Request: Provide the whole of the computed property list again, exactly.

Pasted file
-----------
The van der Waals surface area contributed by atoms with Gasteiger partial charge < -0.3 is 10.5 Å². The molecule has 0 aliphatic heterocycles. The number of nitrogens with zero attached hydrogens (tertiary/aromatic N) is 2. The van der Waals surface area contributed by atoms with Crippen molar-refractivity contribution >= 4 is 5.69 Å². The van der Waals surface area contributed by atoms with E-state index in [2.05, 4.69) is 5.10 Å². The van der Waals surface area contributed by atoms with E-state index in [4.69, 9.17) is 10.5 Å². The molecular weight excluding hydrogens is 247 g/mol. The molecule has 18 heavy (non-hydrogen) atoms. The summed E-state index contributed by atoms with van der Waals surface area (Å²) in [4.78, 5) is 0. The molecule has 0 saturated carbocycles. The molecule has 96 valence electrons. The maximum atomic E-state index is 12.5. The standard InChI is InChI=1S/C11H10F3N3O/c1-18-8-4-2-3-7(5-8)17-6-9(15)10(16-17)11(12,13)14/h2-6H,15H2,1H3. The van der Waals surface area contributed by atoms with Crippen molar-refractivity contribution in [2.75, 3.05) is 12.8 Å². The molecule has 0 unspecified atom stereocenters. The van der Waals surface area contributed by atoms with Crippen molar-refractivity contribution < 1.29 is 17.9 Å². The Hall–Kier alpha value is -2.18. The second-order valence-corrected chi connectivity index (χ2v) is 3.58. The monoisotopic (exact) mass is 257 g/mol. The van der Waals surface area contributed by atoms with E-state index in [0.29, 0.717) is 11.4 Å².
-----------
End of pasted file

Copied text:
The van der Waals surface area contributed by atoms with Gasteiger partial charge < -0.3 is 10.5 Å². The molecule has 0 aliphatic heterocycles. The number of nitrogens with zero attached hydrogens (tertiary/aromatic N) is 2. The van der Waals surface area contributed by atoms with Crippen molar-refractivity contribution >= 4 is 5.69 Å². The van der Waals surface area contributed by atoms with E-state index in [2.05, 4.69) is 5.10 Å². The van der Waals surface area contributed by atoms with E-state index in [4.69, 9.17) is 10.5 Å². The molecular weight excluding hydrogens is 247 g/mol. The molecule has 18 heavy (non-hydrogen) atoms. The summed E-state index contributed by atoms with van der Waals surface area (Å²) in [4.78, 5) is 0. The molecule has 0 saturated carbocycles. The molecule has 96 valence electrons. The maximum atomic E-state index is 12.5. The standard InChI is InChI=1S/C11H10F3N3O/c1-18-8-4-2-3-7(5-8)17-6-9(15)10(16-17)11(12,13)14/h2-6H,15H2,1H3. The van der Waals surface area contributed by atoms with Crippen molar-refractivity contribution in [2.75, 3.05) is 12.8 Å². The molecule has 0 unspecified atom stereocenters. The van der Waals surface area contributed by atoms with Crippen molar-refractivity contribution < 1.29 is 17.9 Å². The Hall–Kier alpha value is -2.18. The second-order valence-corrected chi connectivity index (χ2v) is 3.58. The monoisotopic (exact) mass is 257 g/mol. The van der Waals surface area contributed by atoms with E-state index in [0.29, 0.717) is 11.4 Å².